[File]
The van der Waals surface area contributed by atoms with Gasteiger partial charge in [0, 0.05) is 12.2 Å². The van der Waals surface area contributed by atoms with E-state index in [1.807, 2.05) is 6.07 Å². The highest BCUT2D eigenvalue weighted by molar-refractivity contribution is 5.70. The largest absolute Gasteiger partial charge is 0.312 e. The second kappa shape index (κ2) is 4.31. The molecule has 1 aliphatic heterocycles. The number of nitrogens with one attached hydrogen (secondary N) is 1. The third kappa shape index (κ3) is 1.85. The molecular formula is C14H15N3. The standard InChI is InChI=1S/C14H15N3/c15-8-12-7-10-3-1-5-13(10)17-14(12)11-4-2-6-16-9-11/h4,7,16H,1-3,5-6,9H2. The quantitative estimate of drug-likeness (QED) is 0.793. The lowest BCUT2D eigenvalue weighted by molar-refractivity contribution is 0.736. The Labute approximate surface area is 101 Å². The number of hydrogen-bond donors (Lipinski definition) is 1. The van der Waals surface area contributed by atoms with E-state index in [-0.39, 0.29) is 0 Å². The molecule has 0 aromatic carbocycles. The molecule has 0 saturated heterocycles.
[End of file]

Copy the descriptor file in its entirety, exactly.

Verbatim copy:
The van der Waals surface area contributed by atoms with Gasteiger partial charge in [0, 0.05) is 12.2 Å². The van der Waals surface area contributed by atoms with E-state index in [1.807, 2.05) is 6.07 Å². The highest BCUT2D eigenvalue weighted by molar-refractivity contribution is 5.70. The largest absolute Gasteiger partial charge is 0.312 e. The second kappa shape index (κ2) is 4.31. The molecule has 1 aliphatic heterocycles. The number of nitrogens with one attached hydrogen (secondary N) is 1. The third kappa shape index (κ3) is 1.85. The molecular formula is C14H15N3. The standard InChI is InChI=1S/C14H15N3/c15-8-12-7-10-3-1-5-13(10)17-14(12)11-4-2-6-16-9-11/h4,7,16H,1-3,5-6,9H2. The quantitative estimate of drug-likeness (QED) is 0.793. The lowest BCUT2D eigenvalue weighted by molar-refractivity contribution is 0.736. The Labute approximate surface area is 101 Å². The number of hydrogen-bond donors (Lipinski definition) is 1. The van der Waals surface area contributed by atoms with E-state index in [-0.39, 0.29) is 0 Å². The molecule has 0 aromatic carbocycles. The molecule has 0 saturated heterocycles.